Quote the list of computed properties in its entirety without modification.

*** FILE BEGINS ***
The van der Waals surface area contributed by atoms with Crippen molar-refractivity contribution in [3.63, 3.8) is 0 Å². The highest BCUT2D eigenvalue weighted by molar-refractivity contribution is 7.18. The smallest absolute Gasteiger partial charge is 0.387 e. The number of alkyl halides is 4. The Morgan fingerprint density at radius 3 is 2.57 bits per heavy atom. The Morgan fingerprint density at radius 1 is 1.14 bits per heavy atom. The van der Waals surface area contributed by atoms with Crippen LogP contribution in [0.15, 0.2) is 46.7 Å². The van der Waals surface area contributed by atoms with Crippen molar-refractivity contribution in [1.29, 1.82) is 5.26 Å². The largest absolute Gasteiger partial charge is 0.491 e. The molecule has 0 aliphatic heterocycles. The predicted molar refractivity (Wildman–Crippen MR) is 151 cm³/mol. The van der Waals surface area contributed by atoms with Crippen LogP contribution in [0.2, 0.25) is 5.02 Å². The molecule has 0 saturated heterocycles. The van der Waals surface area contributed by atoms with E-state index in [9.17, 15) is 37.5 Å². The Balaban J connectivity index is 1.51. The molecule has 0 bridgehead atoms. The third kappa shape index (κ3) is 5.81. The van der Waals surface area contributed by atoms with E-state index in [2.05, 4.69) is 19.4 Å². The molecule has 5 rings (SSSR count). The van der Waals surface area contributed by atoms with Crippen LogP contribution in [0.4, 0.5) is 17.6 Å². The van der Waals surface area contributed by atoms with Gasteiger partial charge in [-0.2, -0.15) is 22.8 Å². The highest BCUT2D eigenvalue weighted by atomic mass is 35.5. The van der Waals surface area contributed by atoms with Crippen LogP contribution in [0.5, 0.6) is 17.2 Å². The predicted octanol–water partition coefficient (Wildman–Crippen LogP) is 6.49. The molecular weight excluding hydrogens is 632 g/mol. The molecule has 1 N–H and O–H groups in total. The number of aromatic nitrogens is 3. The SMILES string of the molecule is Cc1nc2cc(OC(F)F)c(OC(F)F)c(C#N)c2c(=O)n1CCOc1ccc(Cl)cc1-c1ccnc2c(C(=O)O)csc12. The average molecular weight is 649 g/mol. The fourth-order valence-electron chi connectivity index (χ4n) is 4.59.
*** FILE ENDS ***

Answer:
The van der Waals surface area contributed by atoms with Crippen molar-refractivity contribution in [3.63, 3.8) is 0 Å². The highest BCUT2D eigenvalue weighted by molar-refractivity contribution is 7.18. The smallest absolute Gasteiger partial charge is 0.387 e. The number of alkyl halides is 4. The Morgan fingerprint density at radius 3 is 2.57 bits per heavy atom. The Morgan fingerprint density at radius 1 is 1.14 bits per heavy atom. The van der Waals surface area contributed by atoms with Crippen LogP contribution in [0.15, 0.2) is 46.7 Å². The van der Waals surface area contributed by atoms with Crippen molar-refractivity contribution in [1.29, 1.82) is 5.26 Å². The largest absolute Gasteiger partial charge is 0.491 e. The molecule has 0 aliphatic heterocycles. The predicted molar refractivity (Wildman–Crippen MR) is 151 cm³/mol. The van der Waals surface area contributed by atoms with Crippen LogP contribution in [0.2, 0.25) is 5.02 Å². The molecule has 0 saturated heterocycles. The van der Waals surface area contributed by atoms with E-state index in [9.17, 15) is 37.5 Å². The Balaban J connectivity index is 1.51. The molecule has 0 bridgehead atoms. The third kappa shape index (κ3) is 5.81. The van der Waals surface area contributed by atoms with E-state index in [2.05, 4.69) is 19.4 Å². The molecule has 5 rings (SSSR count). The van der Waals surface area contributed by atoms with Crippen LogP contribution in [0.4, 0.5) is 17.6 Å². The van der Waals surface area contributed by atoms with Gasteiger partial charge in [-0.2, -0.15) is 22.8 Å². The highest BCUT2D eigenvalue weighted by atomic mass is 35.5. The van der Waals surface area contributed by atoms with Crippen LogP contribution in [0.5, 0.6) is 17.2 Å². The predicted octanol–water partition coefficient (Wildman–Crippen LogP) is 6.49. The molecular weight excluding hydrogens is 632 g/mol. The molecule has 1 N–H and O–H groups in total. The number of aromatic nitrogens is 3. The SMILES string of the molecule is Cc1nc2cc(OC(F)F)c(OC(F)F)c(C#N)c2c(=O)n1CCOc1ccc(Cl)cc1-c1ccnc2c(C(=O)O)csc12. The average molecular weight is 649 g/mol. The fourth-order valence-electron chi connectivity index (χ4n) is 4.59.